• 1/2.3 inch 28.1mm2
  • 12.1 megapixels
  • 28.00mm - 224.00mm (35mm eq.)
  • 1 inch 116.2mm2
  • 20.2 megapixels
  • 24.00mm - 70.00mm (35mm eq.)

Buy From

Differences

Canon N advantages over Sony RX100 III

  • Less expensive
    $129 vs $648
    Save money for lenses or accessories
  • Slower slow-motion
    240 fps vs 120 fps
    Supports slower slow-mo
  • Touchscreen
    Touch vs No touch
    Interact with your camera just like your smartphone
  • More telephoto lens reach
    224 mm vs 70 mm
    Capture objects farther away
  • Thinner
    29 mm vs 41 mm
    Thinner
  • Lighter weight
    195g vs 287g
    Lighter weight

Sony RX100 III advantages over Canon N

  • Focus peaking
    Peaker vs Non-peaker
    Your camera will highlight what's in focus
  • Larger sensor
    1 inch vs 1/2.3 inch
    More sensor area. Bigger is (generally) better.
  • Eye-level viewfinder
    Eye-level vs Rear display only
    You'll be able to frame photos even when the sun is out
  • Bigger pixels
    ~ 2.41 vs 1.54 microns
    Better low-light and dynamic range (all else equal)
  • In-camera panoramas
    Yes vs No
    Stitches multiple shots into a panoramic photo
  • Larger lens aperture
    f/1.8 vs f/3.0
    Take photos in low-light or isolate your subject
  • RAW file ability
    Yes vs No
    Gives you more flexibility to develop your photos later
  • Longer stills battery life
    More info 320 vs 200 shots
    Capture more photos
  • Manual focus
    Yes vs No
    AF is for the weak. Real photographers focus manually.
  • Integrated ND filter
    Yes vs No
    Shoot in daylight with a large aperture or slow shutter
  • HDMI out
    HDMI out vs None
    Use an external screen to monitor or review video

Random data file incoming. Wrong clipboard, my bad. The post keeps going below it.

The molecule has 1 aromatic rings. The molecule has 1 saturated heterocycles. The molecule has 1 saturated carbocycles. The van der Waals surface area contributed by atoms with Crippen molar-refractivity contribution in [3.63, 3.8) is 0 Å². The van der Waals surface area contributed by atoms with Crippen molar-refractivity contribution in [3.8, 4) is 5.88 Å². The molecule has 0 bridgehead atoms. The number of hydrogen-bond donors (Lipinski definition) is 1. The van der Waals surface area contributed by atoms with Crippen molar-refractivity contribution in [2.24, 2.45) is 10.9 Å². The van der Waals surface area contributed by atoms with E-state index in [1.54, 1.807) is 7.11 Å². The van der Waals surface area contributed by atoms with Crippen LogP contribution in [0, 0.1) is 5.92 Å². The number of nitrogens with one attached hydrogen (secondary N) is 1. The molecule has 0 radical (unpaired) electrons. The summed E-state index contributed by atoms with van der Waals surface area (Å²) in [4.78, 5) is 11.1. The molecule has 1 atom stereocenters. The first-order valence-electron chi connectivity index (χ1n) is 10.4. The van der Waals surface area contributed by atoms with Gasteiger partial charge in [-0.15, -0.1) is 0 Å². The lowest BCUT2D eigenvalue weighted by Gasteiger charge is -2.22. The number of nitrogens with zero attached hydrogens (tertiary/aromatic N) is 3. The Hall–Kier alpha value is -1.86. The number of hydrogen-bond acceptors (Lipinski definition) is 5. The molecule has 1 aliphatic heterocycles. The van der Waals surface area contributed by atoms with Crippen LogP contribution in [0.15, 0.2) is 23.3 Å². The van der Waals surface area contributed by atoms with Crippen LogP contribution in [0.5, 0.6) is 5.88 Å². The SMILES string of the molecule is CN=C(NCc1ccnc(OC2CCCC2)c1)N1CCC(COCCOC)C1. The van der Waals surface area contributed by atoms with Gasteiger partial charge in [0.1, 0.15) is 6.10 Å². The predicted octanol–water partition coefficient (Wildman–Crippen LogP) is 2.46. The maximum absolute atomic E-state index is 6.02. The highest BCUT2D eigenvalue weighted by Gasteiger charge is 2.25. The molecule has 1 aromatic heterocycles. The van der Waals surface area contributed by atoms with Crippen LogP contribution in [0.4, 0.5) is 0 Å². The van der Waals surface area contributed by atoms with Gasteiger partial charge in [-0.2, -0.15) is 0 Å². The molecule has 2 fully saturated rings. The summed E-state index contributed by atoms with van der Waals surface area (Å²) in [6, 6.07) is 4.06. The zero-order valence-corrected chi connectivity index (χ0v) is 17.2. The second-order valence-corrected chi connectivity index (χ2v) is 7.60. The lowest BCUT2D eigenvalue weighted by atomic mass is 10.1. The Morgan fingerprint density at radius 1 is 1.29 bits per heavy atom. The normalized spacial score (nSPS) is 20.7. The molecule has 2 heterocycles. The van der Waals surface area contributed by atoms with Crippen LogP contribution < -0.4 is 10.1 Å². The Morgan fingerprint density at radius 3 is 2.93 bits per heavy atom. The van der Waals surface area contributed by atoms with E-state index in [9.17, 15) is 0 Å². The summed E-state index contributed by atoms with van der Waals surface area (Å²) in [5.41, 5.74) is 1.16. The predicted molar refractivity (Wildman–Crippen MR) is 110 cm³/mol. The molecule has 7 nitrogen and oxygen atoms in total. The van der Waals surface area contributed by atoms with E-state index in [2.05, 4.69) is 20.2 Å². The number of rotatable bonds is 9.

• More dots on screen
    1229k vs 461k dots
    Can mean greater resolution or a brighter screen
  • More pixels
    20.2 vs 12.1 megapixels
    Higher resolution photos
  • Shoots 60p video
    Yes vs No
    A faster framerate can give you more editing options
  • Wider angle lens
    24 mm vs 28 mm
    Capture more of the scene
  • Longer exposure
    30 vs 15 sec
    Long exposures for night shots
  • Bulb shutter
    Bulb vs No bulb
    Hold the shutter open manually for long exposures
  • Faster JPEG shooting
    10.0 fps vs 2.3 fps
    Faster JPEG shooting (burst mode)
  • Higher extended ISO
    25600 vs 6400 ISO
    Higher extended ISO can give more low-light flexibility

Similarities

Common Strengths

  • In-Camera Image Stabilization
    Both provide
    Reduces the effects of camera shake at slower shutter speeds
  • Tiltable Screen
    Both provide
    Tilt the screen for shooting flexbility
  • Built-in Wi-Fi
    Both provide
    Share your photos wirelessly
  • Internal flash
    Both provide
    Useful in a pinch for fill flash
  • Slow-motion videos
    Both provide
    Shoot slow-motion videos

Common Weaknesses

  • Built-in Bluetooth
    Neither provide
    Always-on wireless connectivity
  • Built-in GPS
    Neither provide
    Geotag your photos
  • On-sensor phase detect